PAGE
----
As Ottawa pushes for density near transit, research shows Edmonton has challenges

· The Pulse

The federal government's recent push for cities to change rules that have limited dense housing near high-frequency transit has underlined new research, which shows Edmonton has not added population in many of these areas for decades.

On April 2, the Prime Minister's Office announced that to access a public transit fund Ottawa will introduce in the 2024 federal budget, municipalities must "take action that will directly unlock housing supply." Those actions include allowing high-density housing within 800 metres of high-frequency transit lines and post-secondary institutions.

The impetus is a desperate housing shortage across Canada. The Canadian Mortgage and Housing Corporation projects the country needs to build 3.5 million additional homes by the end of the decade to restore affordability. Meanwhile, recent stats suggest Edmonton's housing starts were down 10% in 2023 as compared to 2022. The city was one of the fastest growing in Canada between 2016 and 2021. More than 100,000 people have moved to Edmonton since then and another 100,000 are expected in the next three years.

But despite this, new research suggests Edmonton has not added density on land that housing advocates say is most suited for density, and that new policies in the works may not fully fix that.

Jacob Dawang, a data scientist and a co-organizer of Grow Together Edmonton, has analyzed an 800-metre radius around 48 current and future LRT stations. Dawang also analyzed the city's draft district plans, which are meant to guide development as Edmonton grows to 1.25 million people. He found that population growth has been stagnant or even fallen within the proximity of nearly half the city's LRT stations, and that the forthcoming district plans don't specifically encourage increasing density near some of these stations.

Indeed, Dawang's analysis shows that between 2001 and 2021, the population grew by 10% or less near several stops, including the Meadowlark, Grovenor/142 Street, Glenora, Stony Plain Road/149 Street, Bonnie Doon, and Jasper Place LRT stops. His research also shows that, over the same period, the population has fallen near more than a dozen stops, including the Aldergrove/Belmead, Glenwood/Sherwood, and Millbourne/Woodvale stops. "There are a lot of stations in residential areas that have grown very little over the past 20 years," he said.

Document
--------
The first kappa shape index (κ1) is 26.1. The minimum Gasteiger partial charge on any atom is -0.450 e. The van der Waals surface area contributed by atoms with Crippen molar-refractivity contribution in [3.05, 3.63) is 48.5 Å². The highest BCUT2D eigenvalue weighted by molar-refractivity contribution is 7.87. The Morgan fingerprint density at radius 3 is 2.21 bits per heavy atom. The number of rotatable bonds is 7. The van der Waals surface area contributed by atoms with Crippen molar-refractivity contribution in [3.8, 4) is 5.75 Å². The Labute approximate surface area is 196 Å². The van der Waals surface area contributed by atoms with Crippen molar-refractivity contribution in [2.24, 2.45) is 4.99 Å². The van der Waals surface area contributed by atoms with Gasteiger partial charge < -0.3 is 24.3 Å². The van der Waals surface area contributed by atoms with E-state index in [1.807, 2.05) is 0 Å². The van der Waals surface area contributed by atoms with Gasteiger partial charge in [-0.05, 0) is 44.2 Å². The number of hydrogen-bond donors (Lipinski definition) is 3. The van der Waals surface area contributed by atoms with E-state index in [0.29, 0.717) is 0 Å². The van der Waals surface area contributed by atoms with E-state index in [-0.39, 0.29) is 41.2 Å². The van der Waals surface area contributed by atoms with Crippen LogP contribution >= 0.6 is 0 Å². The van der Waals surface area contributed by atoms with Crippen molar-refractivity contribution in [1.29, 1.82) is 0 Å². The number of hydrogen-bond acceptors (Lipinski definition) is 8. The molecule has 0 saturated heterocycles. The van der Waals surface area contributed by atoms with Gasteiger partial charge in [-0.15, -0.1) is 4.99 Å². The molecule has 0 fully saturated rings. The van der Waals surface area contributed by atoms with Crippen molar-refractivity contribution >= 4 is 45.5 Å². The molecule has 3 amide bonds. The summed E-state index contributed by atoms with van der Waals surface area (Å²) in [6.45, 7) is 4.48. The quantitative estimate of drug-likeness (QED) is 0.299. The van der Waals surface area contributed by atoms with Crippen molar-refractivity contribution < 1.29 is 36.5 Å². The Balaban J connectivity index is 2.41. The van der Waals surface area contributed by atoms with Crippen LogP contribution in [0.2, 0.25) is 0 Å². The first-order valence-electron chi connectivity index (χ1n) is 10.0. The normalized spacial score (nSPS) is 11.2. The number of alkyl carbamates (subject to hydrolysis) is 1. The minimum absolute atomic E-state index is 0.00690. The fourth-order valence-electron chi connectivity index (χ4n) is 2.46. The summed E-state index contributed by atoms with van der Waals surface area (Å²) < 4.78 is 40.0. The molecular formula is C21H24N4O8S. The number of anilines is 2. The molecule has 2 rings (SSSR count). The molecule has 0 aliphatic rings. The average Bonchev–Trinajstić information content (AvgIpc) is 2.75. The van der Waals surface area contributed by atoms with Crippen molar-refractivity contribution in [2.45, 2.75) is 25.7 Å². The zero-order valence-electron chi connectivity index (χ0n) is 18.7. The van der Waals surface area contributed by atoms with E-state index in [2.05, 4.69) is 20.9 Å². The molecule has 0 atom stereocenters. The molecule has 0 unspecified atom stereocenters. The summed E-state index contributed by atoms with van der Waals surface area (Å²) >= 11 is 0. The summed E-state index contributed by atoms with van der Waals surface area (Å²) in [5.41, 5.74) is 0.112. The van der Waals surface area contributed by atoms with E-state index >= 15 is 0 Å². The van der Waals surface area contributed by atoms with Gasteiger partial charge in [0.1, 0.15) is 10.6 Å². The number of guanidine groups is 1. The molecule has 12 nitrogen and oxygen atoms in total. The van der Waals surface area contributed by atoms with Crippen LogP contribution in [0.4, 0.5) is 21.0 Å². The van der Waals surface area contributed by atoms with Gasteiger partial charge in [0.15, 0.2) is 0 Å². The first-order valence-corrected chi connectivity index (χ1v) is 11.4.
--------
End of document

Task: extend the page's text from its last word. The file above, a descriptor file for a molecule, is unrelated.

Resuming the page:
The findings are concerning, Dawang said, given Edmonton's increasing population. "We're growing at a super-fast rate … so we have to be ready. We have to be making these tough choices, and there will be growing pains, but these are really the tough choices and the tough discussions that we need to have if we're going to be growing by that much."

Dawang added that the city should maximize the return on the public dollars it has spent building high-frequency transit. "You have to remember that these are billion-dollar investments that we're putting into the LRT line. It's not someone's personal LRT line to take downtown. We really should be making the best use of these investments as possible."

A photo that shows an LRT running beside a tall residential building in Edmonton

A Valley Line Southeast LRT car runs southbound toward the Bonnie Doon Stop in this file photo. The federal government may make transit funding contingent on whether cities boost density allowances near high-frequency transit stops like those along Edmonton's newly-opened line. (Tim Querengesser)

The city's proposed district plans identify nodes and corridors across Edmonton that are ideal for denser development. According to the plan, the centre city node should have the densest housing, while major nodes and primary corridors should support low to mid-rise development. High-rise development should be located along larger roads within major nodes and primary corridors, the plan suggests.

Dawang's analysis found 13 current and future LRT stops overlap almost completely with a major node, the centre city node, or a primary corridor — which means the draft district plan explicitly encourages high-density housing.

However, about half of the stops have only a small amount of overlap, meaning the district plans don't explicitly encourage dense housing in an 800-metre radius around the stop.